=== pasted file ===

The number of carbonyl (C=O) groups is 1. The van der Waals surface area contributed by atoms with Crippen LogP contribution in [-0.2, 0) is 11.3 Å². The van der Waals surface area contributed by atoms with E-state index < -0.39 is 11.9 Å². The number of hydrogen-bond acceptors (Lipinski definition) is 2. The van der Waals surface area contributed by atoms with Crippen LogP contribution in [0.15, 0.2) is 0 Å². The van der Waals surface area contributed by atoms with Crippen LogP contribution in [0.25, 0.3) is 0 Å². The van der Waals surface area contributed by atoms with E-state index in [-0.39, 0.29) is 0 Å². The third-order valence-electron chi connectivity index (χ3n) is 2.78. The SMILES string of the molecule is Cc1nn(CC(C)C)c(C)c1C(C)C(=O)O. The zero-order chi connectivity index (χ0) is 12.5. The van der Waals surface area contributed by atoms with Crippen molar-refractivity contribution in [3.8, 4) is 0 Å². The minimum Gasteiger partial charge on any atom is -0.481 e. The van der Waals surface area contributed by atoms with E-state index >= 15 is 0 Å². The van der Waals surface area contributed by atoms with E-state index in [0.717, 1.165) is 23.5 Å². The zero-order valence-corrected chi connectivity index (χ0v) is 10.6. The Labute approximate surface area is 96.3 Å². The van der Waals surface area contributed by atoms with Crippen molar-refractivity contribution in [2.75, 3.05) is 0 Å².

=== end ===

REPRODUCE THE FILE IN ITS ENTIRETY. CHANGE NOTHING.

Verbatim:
The number of carbonyl (C=O) groups is 1. The van der Waals surface area contributed by atoms with Crippen LogP contribution in [-0.2, 0) is 11.3 Å². The van der Waals surface area contributed by atoms with E-state index < -0.39 is 11.9 Å². The number of hydrogen-bond acceptors (Lipinski definition) is 2. The van der Waals surface area contributed by atoms with Crippen LogP contribution in [0.15, 0.2) is 0 Å². The van der Waals surface area contributed by atoms with Crippen LogP contribution in [0.25, 0.3) is 0 Å². The van der Waals surface area contributed by atoms with E-state index in [-0.39, 0.29) is 0 Å². The third-order valence-electron chi connectivity index (χ3n) is 2.78. The SMILES string of the molecule is Cc1nn(CC(C)C)c(C)c1C(C)C(=O)O. The zero-order chi connectivity index (χ0) is 12.5. The van der Waals surface area contributed by atoms with Crippen molar-refractivity contribution in [3.8, 4) is 0 Å². The minimum Gasteiger partial charge on any atom is -0.481 e. The van der Waals surface area contributed by atoms with E-state index >= 15 is 0 Å². The van der Waals surface area contributed by atoms with E-state index in [0.717, 1.165) is 23.5 Å². The zero-order valence-corrected chi connectivity index (χ0v) is 10.6. The Labute approximate surface area is 96.3 Å². The van der Waals surface area contributed by atoms with Crippen molar-refractivity contribution in [2.75, 3.05) is 0 Å².